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The Immortal Life of Henrietta Lacks by Rebecca Skloot is the true story of a woman who died of cancer and how her cancerous cells lived (and live) on. It is also a story about the amazing and tragic impact this had on her family.
The author's detective work and efforts to gain the Lacks family trust and approval to bring Henrietta Lacks' life to print are also riveting.
The book touches briefly on ethical concerns. Are our cells "ours"? Should they be "for sale"? Is informed consent necessary in terms of what might happen to our cells/body parts as a result of medical care?
Interesting questions. What has happened in the past and what happens now regarding "our parts" is surprising and perhaps, unsettling.
The great fear of the medical establishment by some African-Americans is also portrayed in the book. This fear seems very justified as much medical experimentation was conducted upon African-Americans in the past.
So Many Medical Advances, Yet They Remain Out of Reach for Some
An unhappy component of this story is that Henrietta's children have no access to health coverage--especially sad given that their mother's cells have been instrumental in medical research, from the polio vaccine and cell cloning-technology to drug efficiency testing.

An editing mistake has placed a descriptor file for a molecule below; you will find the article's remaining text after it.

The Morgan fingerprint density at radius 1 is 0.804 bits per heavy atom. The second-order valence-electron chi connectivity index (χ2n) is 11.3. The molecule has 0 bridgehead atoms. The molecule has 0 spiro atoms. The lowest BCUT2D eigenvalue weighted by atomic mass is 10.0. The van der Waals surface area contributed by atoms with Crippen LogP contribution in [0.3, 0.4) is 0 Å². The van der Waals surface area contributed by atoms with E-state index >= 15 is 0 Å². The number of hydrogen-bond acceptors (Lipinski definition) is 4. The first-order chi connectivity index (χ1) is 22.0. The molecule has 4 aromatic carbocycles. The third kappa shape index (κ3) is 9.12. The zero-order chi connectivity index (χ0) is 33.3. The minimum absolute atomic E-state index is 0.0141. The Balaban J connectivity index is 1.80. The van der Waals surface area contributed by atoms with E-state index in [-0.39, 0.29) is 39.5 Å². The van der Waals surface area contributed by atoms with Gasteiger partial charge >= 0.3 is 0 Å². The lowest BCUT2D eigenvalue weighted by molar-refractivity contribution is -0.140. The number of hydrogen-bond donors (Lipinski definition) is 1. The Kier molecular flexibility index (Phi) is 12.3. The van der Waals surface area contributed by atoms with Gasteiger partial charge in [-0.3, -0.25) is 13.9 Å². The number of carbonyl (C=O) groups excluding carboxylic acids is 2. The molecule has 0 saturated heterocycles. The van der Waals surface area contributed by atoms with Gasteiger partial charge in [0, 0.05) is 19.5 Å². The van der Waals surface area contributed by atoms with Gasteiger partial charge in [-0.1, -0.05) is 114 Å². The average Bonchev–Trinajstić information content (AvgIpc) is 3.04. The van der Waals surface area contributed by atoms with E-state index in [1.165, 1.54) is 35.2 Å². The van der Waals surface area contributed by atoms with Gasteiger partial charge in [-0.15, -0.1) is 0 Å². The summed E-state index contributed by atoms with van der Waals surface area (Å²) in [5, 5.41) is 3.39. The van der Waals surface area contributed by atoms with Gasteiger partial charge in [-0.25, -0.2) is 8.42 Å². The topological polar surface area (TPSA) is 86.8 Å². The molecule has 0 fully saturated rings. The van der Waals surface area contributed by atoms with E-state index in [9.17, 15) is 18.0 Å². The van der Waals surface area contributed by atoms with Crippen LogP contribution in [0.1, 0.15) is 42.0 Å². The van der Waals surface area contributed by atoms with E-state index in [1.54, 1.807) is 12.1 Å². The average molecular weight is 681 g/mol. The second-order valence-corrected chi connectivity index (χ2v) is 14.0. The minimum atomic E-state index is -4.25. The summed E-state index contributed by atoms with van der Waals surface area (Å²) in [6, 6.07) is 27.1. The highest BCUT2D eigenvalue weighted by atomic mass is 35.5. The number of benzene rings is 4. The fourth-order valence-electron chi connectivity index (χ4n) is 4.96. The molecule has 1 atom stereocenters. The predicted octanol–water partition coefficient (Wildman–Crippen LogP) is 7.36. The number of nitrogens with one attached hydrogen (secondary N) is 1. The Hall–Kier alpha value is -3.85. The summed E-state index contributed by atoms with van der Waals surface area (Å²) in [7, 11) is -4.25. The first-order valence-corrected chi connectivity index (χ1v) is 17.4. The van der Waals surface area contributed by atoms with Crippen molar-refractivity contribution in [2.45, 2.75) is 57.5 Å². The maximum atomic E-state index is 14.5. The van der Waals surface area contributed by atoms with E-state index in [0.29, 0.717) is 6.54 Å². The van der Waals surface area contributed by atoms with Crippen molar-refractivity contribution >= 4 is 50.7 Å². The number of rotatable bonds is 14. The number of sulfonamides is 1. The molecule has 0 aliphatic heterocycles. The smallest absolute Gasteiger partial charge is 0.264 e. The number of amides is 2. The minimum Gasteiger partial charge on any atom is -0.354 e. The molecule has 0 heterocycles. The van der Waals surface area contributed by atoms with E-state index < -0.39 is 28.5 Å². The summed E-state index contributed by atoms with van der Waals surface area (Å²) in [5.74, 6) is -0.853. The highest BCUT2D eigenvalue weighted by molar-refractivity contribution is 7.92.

Another interesting discovery came in 1953 when Henrietta Lacks' cells provided the information needed to identify the actual number of chromosomes in human DNA.
If She Hasn't Helped You, She Has Certainly Helped Someone You Know
This is a great read. There is so much to think about and ponder while reading this book. The author paints a great picture of Henrietta Lacks as a human being.
I feel as if I know her in some way. Of course, my life (and everyone's) has been touched by her life. I finished this book with a feeling of gratitude.
Mary Wilmes, Library Assistant at Half Moon Library, has lived in Half Moon Bay since 2000--raising a child, chickens and home-made bread. She enjoys finding unusual books as well as knitting, learning Spanish and playing guitar and piano when she is not reading non-fiction (history, science, medicine, autobiography, and fashion) and fiction.